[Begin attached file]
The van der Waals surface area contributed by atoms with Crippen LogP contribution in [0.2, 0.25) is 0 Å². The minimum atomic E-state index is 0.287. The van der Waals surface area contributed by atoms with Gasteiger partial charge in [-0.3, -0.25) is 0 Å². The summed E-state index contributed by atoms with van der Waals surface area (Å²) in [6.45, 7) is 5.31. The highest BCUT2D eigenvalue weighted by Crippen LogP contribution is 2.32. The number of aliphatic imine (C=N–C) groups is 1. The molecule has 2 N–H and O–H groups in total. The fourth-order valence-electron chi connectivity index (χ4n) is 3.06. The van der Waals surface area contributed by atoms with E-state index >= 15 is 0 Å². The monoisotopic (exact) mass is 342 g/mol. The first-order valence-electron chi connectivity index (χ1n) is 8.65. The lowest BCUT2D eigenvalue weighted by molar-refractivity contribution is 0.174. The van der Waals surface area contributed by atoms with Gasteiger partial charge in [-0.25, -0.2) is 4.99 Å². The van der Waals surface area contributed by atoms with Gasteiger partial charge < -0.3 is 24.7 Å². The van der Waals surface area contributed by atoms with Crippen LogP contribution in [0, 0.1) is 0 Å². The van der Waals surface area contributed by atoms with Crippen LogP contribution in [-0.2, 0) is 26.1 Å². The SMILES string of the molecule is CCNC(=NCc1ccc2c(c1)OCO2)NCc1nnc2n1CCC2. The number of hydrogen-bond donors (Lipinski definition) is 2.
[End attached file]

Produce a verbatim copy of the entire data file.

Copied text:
The van der Waals surface area contributed by atoms with Crippen LogP contribution in [0.2, 0.25) is 0 Å². The minimum atomic E-state index is 0.287. The van der Waals surface area contributed by atoms with Gasteiger partial charge in [-0.3, -0.25) is 0 Å². The summed E-state index contributed by atoms with van der Waals surface area (Å²) in [6.45, 7) is 5.31. The highest BCUT2D eigenvalue weighted by Crippen LogP contribution is 2.32. The number of aliphatic imine (C=N–C) groups is 1. The molecule has 2 N–H and O–H groups in total. The fourth-order valence-electron chi connectivity index (χ4n) is 3.06. The van der Waals surface area contributed by atoms with E-state index >= 15 is 0 Å². The monoisotopic (exact) mass is 342 g/mol. The first-order valence-electron chi connectivity index (χ1n) is 8.65. The lowest BCUT2D eigenvalue weighted by molar-refractivity contribution is 0.174. The van der Waals surface area contributed by atoms with Gasteiger partial charge in [-0.25, -0.2) is 4.99 Å². The van der Waals surface area contributed by atoms with Gasteiger partial charge < -0.3 is 24.7 Å². The van der Waals surface area contributed by atoms with Crippen LogP contribution in [0, 0.1) is 0 Å². The van der Waals surface area contributed by atoms with Crippen LogP contribution in [-0.2, 0) is 26.1 Å². The SMILES string of the molecule is CCNC(=NCc1ccc2c(c1)OCO2)NCc1nnc2n1CCC2. The number of hydrogen-bond donors (Lipinski definition) is 2.